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Abalone shell toxicity?


#1

Hi Folks, This is one of those subjects I didn’t pay attention to
because I didn’t need the info then! Now, I’ve acquired a few
lovely abalone shells, and don’t want to use them or pass them
along until I know if there are any special precautions to use in
cutting them or any toxicity associated with abalone shell in
particular. I know a mask should be used, and I know they should
be cut wet, but that’s basic procedure anyway! (And I’ve been
advised they smell terribly, so do it outside!)

So what else should I know?

Thanks in advance!
Carol

| Carol J. Bova @Carol_J_Bova |
| http://www.bovagems.com/eclectic/ |
’’


#2

Hi Carol! My name is Rebecca and Before I started smitthing I
built guitars both on my own and For Gibson and Tobias Bass Co.
I have used Pearl and Abalone Shell for many years for guitar
inlays and to answer your question the best I can… Both are
dangerious if you are breating the dust in directly. The problem
is the fine dust will collect in your passage ways to your
lungs…get moist…harden…and eventally close them up
completely… Hummm sounds pleasing I know. Anyway if you are
cutting big pieces use a very wet saw and if you can do it
outside it is better! Or have some kind of vacumm rig set up by
where you are working. Your ears will hate it but your lungs will
thank you. I dont think either smells that bad unless you are
grinding them dry( which will create heat and break them) Then
Again I worked with bone for along time…so you be the judge. For
small delicate pieces you can just use your jewelers saw and
blades … the dust wont be that much and with a mask on you
shouldent have to worry…


#3

Hi carol,

You hit it in a nutshell, all the do’s and don’ts, that is,
however the one thing that I can’t impress upon my students
enough, is the fact that you are dealing with decaying organic
matter and that it is imperative that one does not inhale even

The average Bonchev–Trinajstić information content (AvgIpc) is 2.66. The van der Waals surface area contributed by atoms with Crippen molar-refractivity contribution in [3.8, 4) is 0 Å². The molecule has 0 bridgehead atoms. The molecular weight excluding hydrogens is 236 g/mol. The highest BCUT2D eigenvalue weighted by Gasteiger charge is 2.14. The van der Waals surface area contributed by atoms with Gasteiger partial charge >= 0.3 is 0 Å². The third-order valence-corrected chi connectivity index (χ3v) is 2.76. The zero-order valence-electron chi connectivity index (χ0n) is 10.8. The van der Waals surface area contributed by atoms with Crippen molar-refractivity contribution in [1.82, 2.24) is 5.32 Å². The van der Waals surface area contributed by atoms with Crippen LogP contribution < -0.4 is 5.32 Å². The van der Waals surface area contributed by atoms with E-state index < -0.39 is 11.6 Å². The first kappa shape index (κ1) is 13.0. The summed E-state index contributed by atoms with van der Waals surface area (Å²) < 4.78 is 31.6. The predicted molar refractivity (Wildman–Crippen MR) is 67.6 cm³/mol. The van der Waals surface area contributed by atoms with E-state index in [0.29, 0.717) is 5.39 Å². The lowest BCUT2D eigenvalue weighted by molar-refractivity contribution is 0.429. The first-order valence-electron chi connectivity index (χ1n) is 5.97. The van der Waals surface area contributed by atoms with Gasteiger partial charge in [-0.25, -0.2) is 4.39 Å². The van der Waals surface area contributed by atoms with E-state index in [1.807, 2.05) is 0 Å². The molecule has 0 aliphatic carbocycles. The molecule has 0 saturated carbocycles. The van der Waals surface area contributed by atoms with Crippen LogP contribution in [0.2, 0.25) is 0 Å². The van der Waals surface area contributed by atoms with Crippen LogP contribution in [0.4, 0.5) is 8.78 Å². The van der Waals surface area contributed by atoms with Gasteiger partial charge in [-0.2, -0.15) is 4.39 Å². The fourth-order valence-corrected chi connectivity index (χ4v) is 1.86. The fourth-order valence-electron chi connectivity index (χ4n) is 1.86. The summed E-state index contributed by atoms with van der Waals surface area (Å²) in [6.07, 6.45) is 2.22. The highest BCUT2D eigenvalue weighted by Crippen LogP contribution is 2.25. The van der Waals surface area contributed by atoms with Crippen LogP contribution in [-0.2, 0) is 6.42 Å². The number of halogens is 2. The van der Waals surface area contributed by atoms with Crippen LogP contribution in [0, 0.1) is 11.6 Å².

the most miniscule particle!

Abalone, or Paua as it is known here in New Zealand ranges in
colour from deep blue/pink to greens/yellow/pink, and produces
the most exquisite " landscape " jewellery.

I am aware that Abalone from the East coast of Africa is very
pale pink, I am very keen to obtain some to work with. What
colour range, is the shell you are working with? I would like to
hear a little about your work.

Regards Brian

#4

Carol,

You’ll want to have a way to cut down on airborne shell
particulates. I remember hearing (on this list, maybe?) about a
workshop-full of mother of pearl inlay workers who ended up with
nasty lung problems from inhaling the particles. I’m sure
someone here can either corroborate or debunk that story for us.

The workers in Polynesia who carve mother of pearl shell use a
vacuum hood right in front of their work (at the back of the
bench), with goggles, masks, and ear protection. This is
assuming that you’ll be working with power tools. I have no idea
if you can hand-saw abalone.

They mark out the pattern they want by either scribing it on the
surface, or using magic marker, and polish it off when they’re
done.

If you don’t have a vacuum setup, my cheapo solution would be a
shopvac hose clamped down on the bench, at 10 or 11 o’clock (to
your sitting at 6 o’clock, with 9 at your left and 3 at your
right), assuming you’re right handed. I wouldn’t hang it down,
or place it above bench-top height, to ensure that it won’t pull
the particles up (and into your lungs…)

As far as I know, well cleaned abalone shell (soap and water, no
acids) shouldn’t pose any toxics, since it’s just a form of
calcium carbonate (at least if it’s the same as pearl oyster
shell, which I think it is).

Closing off with a flashback to an old topic: Make sure your
bench area is always well ventilated!

Have fun, and take pictures if you can…we’d love to see what
you come up with.

Kat Tanaka
@Kat_Tanaka


#5

When I was in stone cutting class a zillion years ago, the word
was…avoid abalone unless you can work with it under water.
It’s considered death!


#6
   If you don't have a vacuum setup, my cheapo solution would
be a shopvac hose ..... 

Kat - What a great idea that was. I don’t work with the shells,
but I do sift and clean enamels and am always concerned about the
overhead vent that I have - whether it’s enough when I’m firing
(or even soldering, for that matter) or as you mentioned - do you
want to pull those particles from the bench across your face and
up (even tho I also wear a fume/particle mask). I use a shop vac
to clean my bench afterwards, but I never thought about running
it from the side while I was working - duuuh, as my 10 year old
would say - thanks for the bright thought !!!

Laura Wiesler
Towson, MD.

#7

Laura,

No applause, please, just send money! Ok, I’m kidding about
that.

I’m glad you found it a useful suggestion. Careful though, it’s
LOUD, and if you don’t put in a filterbag, you’re going to have
the smallest particles venting out again. This is assuming that
you’re using a ShopVac™.

I just discovered the filterbags for the ShopVac (found them at
the local Target store) and they’re great. I’ve decided to go
get a separate unit for my bench, that way I can save scrap more
easily and not worry about what else would be going out for
refining…In the house, I’ve switched to a vacuum with a HEPA
filter, and I’m much happier.

Kat